We’ve been able to review a number of different watches from Roebuck (you can see those here), and we recently got to spend some time with their latest, the dual-crowned Roebuck Ranger.

If you’re familiar with what Roebuck has been making, you might catch that the case for the Roebuck Ranger is the same one that was used in the Diviso. In that review, we called out the lack of screw-down crowns, and that’s still the case here on this watch. Now, we did ask about that, and here’s what we know. For one, the gaskets inside will help the case maintain that 100m WR rating, so no issue there.

Where you might have concern is in bumping that top crown, and thereby knocking your timing off. I did see it drift here and there over the course of the day. The brand has been working with their factory, and they’ve gotten things as close as they can at the moment. They then had one disassembled by their watchmaker here in the States, and the feeling is that over time, the inner bezel should get less loose over time as it picks up the buildup from daily life and use.

As with the Diviso, I really, really liked the case on the Roebuck Ranger. The way the insets are done, combined with the polishing on the raised edges, just looks amazing in person. When viewed from the dial, you’re greeted a look that is practically all-dial, and here it’s done in a lovely shade of blue. Yes, you’ve got that inner timing bezel, but that feels less pronounced than an external bezel would look. With the white handset indicating against the white numerals, picking up the time at a glance is a cinch.

While I wouldn’t necessarily think of a dual crown watch as being a “Field” watch, the Roebuck Ranger really feels like it wants to go that path. Most of that comes from that camouflage strap, of course, but then it just leads into the solid sensibility of the watch. A steel case, time-only display, and no external bezel. Yes, it’s not a field watch design, but it’s got a lot of the aspects we associate with that style.

Of course, the Roebuck Ranger also reminds me of the first automatic watch I ever owned, a Magrette dual crown, which is a very good place to me, at least in how I think about watches. Just as that Magrette was for me, I think the Roebuck Ranger would make a solid everyday option for someone looking for their first automatic watch. Pricing only strengthens that argument, with it being available with a blue or black dial for $575 direct from roebuckwatchco.com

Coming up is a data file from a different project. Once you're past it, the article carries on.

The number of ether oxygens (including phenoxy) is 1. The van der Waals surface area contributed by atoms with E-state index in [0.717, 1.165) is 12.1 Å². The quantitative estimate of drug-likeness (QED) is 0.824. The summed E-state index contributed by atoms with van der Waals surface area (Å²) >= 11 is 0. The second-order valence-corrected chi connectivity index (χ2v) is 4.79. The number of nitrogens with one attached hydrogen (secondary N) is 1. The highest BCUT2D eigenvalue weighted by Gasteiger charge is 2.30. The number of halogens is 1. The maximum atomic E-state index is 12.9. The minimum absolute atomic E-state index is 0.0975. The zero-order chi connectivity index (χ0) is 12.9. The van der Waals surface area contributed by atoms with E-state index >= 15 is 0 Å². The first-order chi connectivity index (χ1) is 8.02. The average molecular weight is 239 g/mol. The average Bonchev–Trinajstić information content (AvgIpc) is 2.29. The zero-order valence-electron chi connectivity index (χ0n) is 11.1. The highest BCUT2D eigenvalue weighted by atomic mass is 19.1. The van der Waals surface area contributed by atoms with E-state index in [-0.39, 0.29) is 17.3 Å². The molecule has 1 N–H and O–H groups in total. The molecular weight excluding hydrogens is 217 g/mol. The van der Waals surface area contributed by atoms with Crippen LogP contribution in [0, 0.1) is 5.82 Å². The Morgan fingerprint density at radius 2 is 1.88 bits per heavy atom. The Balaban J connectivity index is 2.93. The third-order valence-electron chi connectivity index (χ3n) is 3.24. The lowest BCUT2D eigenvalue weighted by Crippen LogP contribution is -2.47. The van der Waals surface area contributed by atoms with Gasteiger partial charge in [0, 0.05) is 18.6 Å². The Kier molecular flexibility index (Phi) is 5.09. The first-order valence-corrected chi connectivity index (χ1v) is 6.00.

Tech Specs from Roebuck

  • 316L stainless steel case finished with mixed brushed and polished detailing, this is the food/surgical grade stainless steel, also known as marine grade. This ensures the case and buckle will stay corrosion free for decades to come.
  • The case features mixed finishes and detailing, the case side has a bead blasted recess with a polished outer frame. The top, lug ends and case back are brushed finish and the bezel is fully polished. All this detailing is hand finished.
  • Dimensions: 42mm diameter, 49.7mm lug to lug, 11.9mm thick
  • Weight: 99g, 3.45oz
  • Water resistance: 10ATM / 100m / 330ft
  • Highly scratch-resistant sapphire crystal with anti-reflective coating to the underside. Sapphire crystal is at number 9 on the Mohs hardness scale one behind diamond, which is the hardest naturally occurring substance on earth. This will keep the crystal scratch-free, the most common damage a watch glass sustains.
  • Rotating inner chapter ring to use as a timer to track time elapsed or time countdown
  • Printed numerals, in BG-W9 Super-Lumonova, a superior lume that is both bright and long-lasting.
  • Super-Luminova C1 lume to hands, a superior lume that is both bright and long-lasting.
  • Matte-finish dial
  • Miyota 9039 automatic no-date movement, featuring a 42-hour power reserve, a high 28,800 vph beat rate for greater accuracy and a smoother sweeping second hand.
  • Monogrammed crowns
  • 22mm nylon band with camouflage pattern, 316L stainless steel buckle and keepers.
  • 22mm tapered Italian leather band with calfskin lining, quick-release spring bars, monogrammed 316L stainless steel buckle
  • Each Ranger comes in a handy slide-out travel case

ByPatrick Kansa

A big data developer and leader with a penchant for gadgets, books, watches and beverages. You can find my work on WristWatchReview, Knapsack.News, and Slushpile. If you're on Twitter and/or Instagram, you'll find me there as @PatrickWatches.

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